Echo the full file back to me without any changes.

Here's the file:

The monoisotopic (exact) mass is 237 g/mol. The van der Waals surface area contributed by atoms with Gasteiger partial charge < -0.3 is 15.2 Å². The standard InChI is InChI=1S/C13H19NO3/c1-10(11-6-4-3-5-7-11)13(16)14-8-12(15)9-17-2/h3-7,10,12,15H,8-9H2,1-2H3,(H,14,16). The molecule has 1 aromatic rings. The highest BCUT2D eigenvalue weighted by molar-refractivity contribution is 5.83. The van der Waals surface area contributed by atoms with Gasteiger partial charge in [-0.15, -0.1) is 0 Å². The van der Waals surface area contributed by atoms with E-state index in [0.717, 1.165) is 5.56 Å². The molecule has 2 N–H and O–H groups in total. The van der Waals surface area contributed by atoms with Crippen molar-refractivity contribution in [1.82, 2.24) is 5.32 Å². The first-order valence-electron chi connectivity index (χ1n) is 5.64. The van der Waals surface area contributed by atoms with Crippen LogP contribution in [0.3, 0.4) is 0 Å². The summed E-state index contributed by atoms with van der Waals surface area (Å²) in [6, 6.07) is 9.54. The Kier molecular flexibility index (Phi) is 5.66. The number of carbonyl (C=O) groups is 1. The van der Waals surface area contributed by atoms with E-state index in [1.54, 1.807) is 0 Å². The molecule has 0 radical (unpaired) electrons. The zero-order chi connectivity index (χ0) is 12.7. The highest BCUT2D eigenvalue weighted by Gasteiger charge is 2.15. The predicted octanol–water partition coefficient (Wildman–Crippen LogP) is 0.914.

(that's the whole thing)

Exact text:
The monoisotopic (exact) mass is 237 g/mol. The van der Waals surface area contributed by atoms with Gasteiger partial charge < -0.3 is 15.2 Å². The standard InChI is InChI=1S/C13H19NO3/c1-10(11-6-4-3-5-7-11)13(16)14-8-12(15)9-17-2/h3-7,10,12,15H,8-9H2,1-2H3,(H,14,16). The molecule has 1 aromatic rings. The highest BCUT2D eigenvalue weighted by molar-refractivity contribution is 5.83. The van der Waals surface area contributed by atoms with Gasteiger partial charge in [-0.15, -0.1) is 0 Å². The van der Waals surface area contributed by atoms with E-state index in [0.717, 1.165) is 5.56 Å². The molecule has 2 N–H and O–H groups in total. The van der Waals surface area contributed by atoms with Crippen molar-refractivity contribution in [1.82, 2.24) is 5.32 Å². The first-order valence-electron chi connectivity index (χ1n) is 5.64. The van der Waals surface area contributed by atoms with Crippen LogP contribution in [0.3, 0.4) is 0 Å². The summed E-state index contributed by atoms with van der Waals surface area (Å²) in [6, 6.07) is 9.54. The Kier molecular flexibility index (Phi) is 5.66. The number of carbonyl (C=O) groups is 1. The van der Waals surface area contributed by atoms with E-state index in [1.54, 1.807) is 0 Å². The molecule has 0 radical (unpaired) electrons. The zero-order chi connectivity index (χ0) is 12.7. The highest BCUT2D eigenvalue weighted by Gasteiger charge is 2.15. The predicted octanol–water partition coefficient (Wildman–Crippen LogP) is 0.914.